> > // printk(KERN_ERR "__alloc_pages: %lu-order allocation failed.\n",
> > return NULL;
> > If there is no printk, you will obviously not notice the problem. You can
> > your car on not "seeing the problem".
> That printk is commented out because its pointless and bogus noise. It just
> causes confused bug reporting. The stuff that matters is cache sizes
> shrinking back when we need memory not slowly eating the computer alive.
Hm, I guess I had to find out, that you've the same problem than linus' tree,
only on "the other side of the street". This is a meminfo from a 2.4.9-ac9
kernel working one day, and then going crazy on too low mem. "Going crazy" here
means that kswapd took virtually over the cpu(s) and swapped the hell out the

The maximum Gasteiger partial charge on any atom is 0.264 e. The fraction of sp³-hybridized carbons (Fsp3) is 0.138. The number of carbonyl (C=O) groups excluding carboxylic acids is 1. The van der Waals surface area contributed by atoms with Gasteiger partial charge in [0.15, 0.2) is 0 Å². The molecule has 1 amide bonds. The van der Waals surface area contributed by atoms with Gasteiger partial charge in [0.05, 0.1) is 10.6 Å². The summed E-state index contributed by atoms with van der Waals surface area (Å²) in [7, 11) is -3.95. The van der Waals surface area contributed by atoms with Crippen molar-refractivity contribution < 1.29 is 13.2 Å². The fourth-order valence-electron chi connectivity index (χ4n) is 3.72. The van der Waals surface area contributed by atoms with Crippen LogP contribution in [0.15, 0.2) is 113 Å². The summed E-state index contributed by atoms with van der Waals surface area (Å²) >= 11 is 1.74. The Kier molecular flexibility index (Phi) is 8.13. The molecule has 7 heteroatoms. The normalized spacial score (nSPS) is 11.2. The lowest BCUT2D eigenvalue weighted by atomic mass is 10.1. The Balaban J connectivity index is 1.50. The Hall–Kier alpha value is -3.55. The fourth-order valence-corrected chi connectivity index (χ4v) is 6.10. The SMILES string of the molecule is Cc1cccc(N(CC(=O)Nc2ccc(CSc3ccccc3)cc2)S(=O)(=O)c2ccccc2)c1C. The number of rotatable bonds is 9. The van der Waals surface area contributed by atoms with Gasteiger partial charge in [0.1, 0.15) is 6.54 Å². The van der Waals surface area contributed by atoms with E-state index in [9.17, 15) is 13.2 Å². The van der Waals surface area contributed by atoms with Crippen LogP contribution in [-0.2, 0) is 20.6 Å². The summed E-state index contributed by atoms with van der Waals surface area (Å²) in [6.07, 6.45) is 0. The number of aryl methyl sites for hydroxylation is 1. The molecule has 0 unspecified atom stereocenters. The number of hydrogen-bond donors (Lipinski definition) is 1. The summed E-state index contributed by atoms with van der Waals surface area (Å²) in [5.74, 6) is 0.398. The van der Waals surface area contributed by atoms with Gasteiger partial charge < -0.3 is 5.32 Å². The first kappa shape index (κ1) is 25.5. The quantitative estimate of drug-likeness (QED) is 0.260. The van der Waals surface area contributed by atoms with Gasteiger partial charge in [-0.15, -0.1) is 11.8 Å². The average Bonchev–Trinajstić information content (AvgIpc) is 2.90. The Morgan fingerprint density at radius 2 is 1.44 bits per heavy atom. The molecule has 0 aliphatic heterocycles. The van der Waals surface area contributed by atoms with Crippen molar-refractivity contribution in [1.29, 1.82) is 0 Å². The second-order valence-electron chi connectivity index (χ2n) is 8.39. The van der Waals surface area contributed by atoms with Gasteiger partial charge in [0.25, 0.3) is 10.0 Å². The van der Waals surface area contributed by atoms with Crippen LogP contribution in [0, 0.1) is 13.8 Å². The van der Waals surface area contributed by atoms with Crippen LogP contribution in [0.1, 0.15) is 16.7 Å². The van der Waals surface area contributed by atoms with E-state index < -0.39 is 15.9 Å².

(BTW you can see that swap did not really grow, but seems to get in and out
total: used: free: shared: buffers: cached:
Mem: 921706496 894324736 27381760 4096 783917056 29102080
Swap: 271392768 13185024 258207744
MemTotal: 900104 kB
MemFree: 26740 kB
MemShared: 4 kB
Buffers: 765544 kB
Cached: 15744 kB
SwapCached: 12676 kB
Active: 502132 kB
Inact_dirty: 291836 kB
Inact_clean: 0 kB
Inact_target: 80 kB
HighTotal: 0 kB
HighFree: 0 kB
LowTotal: 900104 kB
LowFree: 26740 kB
SwapTotal: 265032 kB
SwapFree: 252156 kB
You are right: page cache shrunk.
You are wrong: it does _not_ work, because now buffers increased and obviously
cannot be shrunk to allow "normal" applications to run. I could not even
shutdown the machine correctly. It looks like a deadlock in vm to me.
I switched back to Linus' tree, because it does have problems, but is not dead
within one day.
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